2000 年 13 巻 1 号 p. 27-35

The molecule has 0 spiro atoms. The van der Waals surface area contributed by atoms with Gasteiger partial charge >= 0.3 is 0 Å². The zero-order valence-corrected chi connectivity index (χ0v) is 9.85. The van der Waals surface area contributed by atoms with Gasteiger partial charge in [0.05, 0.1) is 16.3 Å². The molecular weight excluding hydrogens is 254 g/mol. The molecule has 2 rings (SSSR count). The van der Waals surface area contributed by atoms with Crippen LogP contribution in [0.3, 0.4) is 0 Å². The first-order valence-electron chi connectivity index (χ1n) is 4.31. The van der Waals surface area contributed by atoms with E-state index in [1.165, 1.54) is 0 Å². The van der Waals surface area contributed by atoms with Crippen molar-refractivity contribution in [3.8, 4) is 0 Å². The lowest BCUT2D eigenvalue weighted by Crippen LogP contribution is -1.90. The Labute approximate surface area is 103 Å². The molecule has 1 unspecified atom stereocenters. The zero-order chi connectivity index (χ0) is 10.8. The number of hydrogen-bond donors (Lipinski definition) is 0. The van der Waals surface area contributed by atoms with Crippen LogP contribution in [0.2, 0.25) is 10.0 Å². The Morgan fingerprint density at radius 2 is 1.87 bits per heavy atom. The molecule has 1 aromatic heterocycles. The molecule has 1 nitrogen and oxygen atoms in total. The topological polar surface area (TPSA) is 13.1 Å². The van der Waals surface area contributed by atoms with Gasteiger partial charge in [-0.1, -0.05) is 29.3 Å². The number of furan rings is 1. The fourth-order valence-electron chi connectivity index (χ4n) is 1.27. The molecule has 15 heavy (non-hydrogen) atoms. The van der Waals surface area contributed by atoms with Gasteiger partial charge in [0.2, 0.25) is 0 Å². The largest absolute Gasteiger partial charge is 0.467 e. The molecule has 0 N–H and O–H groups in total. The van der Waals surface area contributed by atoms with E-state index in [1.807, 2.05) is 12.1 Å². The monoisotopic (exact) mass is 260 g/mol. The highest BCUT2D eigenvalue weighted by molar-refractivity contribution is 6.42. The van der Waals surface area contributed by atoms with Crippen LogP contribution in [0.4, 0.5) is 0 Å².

Doppler sonography is a convenient and useful procedure for evaluating intracranial lesions and hemodynamics, especially in the fetus and neonate. Initially B-mode ultrasonic images were used as the main procedure for investigating intracranial lesions. However, two-dimensional Doppler sonography, so-called color Doppler (CD) sonography, has superseded classical echosonography. It is possible with CD to visualize the intracranial arteries and veins in real time. In addition, the pulsed Doppler system (PD) in combination with CD, can be used to measure selectively the flow velocity at any point in the CD-visualized vessels. PD combined with CD could represent the selective flow condition at the intracranial main vessels, the anterior cerebral artery, basilar artery, middle cerebral artery and internal cerebral vein. But the flow conditions in these main arteries may not reflect the peripheral hemodynamics. Recently we used power flow Doppler imaging (PF) to show vessels that have low flow and small caliber. Now we are able to visualize the lenticulostriate artery (LSA), which perforates the branches of the middle cerebral artery, and have demonstrated the steady flow conditions of intracranial peripheral circulation. Three-dimensional reconstruction of PF images may provide a new quantitative and qualitative method of evaluating intracranial circulation. Selective echoangiography should clarify the mystery that surrounds brain circulation in perinatal period.